New-home sales remain mired near record low

PHILADELPHIA — Sales of newly constructed homes in August remained at their second-lowest level since 1963, for a second straight month, the Census Bureau reported Friday.

Sales were at an annual rate of 288,000 units, the same as the revised rate for July, and were 28.9 percent below the August 2009 level.

At that sales rate, it would take 8.6 months to sell off the current supply of new houses — 206,000, the lowest level since August 1968.

Some analysts had predicted a 5 percent increase in sales over July. Sales of previously owned houses nationwide rose 7.2 percent in August over July, but that was the lowest month in more than a decade and the numbers remained 19 percent below those of a year ago.

The national median price, $204,700, is the lowest in seven years, indicating that "all the bubble gains are gone," said economist Joel L. Naroff of Holland, Pa.

Although the data show increases in sales in the West and Northeast, Naroff said the level of demand was so low that small, absolute changes created large percentage changes, "so it is hard to figure out what really is going on across the nation."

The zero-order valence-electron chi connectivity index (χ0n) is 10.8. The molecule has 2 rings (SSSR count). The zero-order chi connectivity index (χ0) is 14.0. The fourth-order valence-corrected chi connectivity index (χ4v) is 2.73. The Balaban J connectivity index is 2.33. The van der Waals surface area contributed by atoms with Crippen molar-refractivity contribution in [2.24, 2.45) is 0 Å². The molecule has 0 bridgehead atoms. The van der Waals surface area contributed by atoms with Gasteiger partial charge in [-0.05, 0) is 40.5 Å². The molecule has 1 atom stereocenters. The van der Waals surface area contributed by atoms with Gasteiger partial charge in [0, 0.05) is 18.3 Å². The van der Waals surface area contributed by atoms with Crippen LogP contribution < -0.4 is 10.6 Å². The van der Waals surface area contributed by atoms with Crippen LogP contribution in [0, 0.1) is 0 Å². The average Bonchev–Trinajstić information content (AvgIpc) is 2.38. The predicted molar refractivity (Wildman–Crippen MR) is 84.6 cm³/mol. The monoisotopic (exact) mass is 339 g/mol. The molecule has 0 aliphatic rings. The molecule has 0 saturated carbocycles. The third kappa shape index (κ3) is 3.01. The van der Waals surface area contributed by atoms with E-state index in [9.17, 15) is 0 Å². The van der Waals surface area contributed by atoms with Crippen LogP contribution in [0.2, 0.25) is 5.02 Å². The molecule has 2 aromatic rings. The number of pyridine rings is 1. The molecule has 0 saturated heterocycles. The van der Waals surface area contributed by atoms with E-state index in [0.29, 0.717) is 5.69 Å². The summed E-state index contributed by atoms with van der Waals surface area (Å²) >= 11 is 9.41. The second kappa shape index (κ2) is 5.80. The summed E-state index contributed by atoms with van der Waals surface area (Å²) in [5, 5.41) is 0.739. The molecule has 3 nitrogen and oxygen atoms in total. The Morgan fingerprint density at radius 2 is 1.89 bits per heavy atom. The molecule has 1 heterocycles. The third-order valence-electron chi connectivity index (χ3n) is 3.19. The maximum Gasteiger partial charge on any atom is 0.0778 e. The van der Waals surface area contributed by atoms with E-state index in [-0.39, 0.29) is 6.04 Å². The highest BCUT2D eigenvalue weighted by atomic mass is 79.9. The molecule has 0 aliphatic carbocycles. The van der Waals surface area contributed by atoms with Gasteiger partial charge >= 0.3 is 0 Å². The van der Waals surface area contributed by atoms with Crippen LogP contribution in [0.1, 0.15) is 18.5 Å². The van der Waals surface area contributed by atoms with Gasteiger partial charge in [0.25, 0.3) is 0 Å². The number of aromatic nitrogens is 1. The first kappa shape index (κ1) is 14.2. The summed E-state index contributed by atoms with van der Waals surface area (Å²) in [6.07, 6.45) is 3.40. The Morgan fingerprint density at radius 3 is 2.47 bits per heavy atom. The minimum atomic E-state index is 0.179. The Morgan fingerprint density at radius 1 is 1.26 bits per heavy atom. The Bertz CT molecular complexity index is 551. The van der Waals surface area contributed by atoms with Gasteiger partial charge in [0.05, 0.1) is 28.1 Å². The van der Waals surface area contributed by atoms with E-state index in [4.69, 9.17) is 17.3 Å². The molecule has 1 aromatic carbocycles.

Although the now-expired federal tax credit affected sales of existing homes much more than sales of new homes, it did help keep the market afloat for several months, economists say.

Buyers, fearful of further drops in home values, are unwilling to pay asking prices. "Everyone is negotiating," said Richard Oller, principal in GoldOller Associates, which owns Philadelphia condos. "No one walks in the door and says: 'I'll take it. How much?' "

Builders are working with razor-thin margins, and small- and mid-sized firms are having little luck obtaining bank financing for land acquisition and construction.

Earlier this week, Commerce Department data showed substantive increases in building starts and permits for multifamily housing (condos and apartments) but a minuscule rise in single-family home starts and a decrease in permits for them.

Economists consider single-family houses key to the housing recovery. Data from the National Association of Home Builders show that 41 percent of home buyers between 2007 and 2009 were first-timers.

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